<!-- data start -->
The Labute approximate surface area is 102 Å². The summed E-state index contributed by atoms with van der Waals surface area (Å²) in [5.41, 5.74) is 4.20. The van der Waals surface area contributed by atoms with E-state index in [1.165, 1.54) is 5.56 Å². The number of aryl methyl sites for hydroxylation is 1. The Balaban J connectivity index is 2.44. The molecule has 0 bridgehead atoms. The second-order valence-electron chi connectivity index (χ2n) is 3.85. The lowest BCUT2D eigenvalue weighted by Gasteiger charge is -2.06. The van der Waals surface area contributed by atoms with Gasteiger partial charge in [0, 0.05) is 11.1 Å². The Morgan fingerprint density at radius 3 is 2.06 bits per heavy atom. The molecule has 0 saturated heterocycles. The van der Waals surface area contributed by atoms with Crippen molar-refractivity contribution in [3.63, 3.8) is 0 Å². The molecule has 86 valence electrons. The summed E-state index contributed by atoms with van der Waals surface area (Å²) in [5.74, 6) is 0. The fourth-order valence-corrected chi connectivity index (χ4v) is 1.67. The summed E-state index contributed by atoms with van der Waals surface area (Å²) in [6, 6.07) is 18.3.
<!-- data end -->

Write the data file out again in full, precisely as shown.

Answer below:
The Labute approximate surface area is 102 Å². The summed E-state index contributed by atoms with van der Waals surface area (Å²) in [5.41, 5.74) is 4.20. The van der Waals surface area contributed by atoms with E-state index in [1.165, 1.54) is 5.56 Å². The number of aryl methyl sites for hydroxylation is 1. The Balaban J connectivity index is 2.44. The molecule has 0 bridgehead atoms. The second-order valence-electron chi connectivity index (χ2n) is 3.85. The lowest BCUT2D eigenvalue weighted by Gasteiger charge is -2.06. The van der Waals surface area contributed by atoms with Gasteiger partial charge in [0, 0.05) is 11.1 Å². The Morgan fingerprint density at radius 3 is 2.06 bits per heavy atom. The molecule has 0 saturated heterocycles. The van der Waals surface area contributed by atoms with Crippen molar-refractivity contribution in [3.63, 3.8) is 0 Å². The molecule has 86 valence electrons. The summed E-state index contributed by atoms with van der Waals surface area (Å²) in [5.74, 6) is 0. The fourth-order valence-corrected chi connectivity index (χ4v) is 1.67. The summed E-state index contributed by atoms with van der Waals surface area (Å²) in [6, 6.07) is 18.3.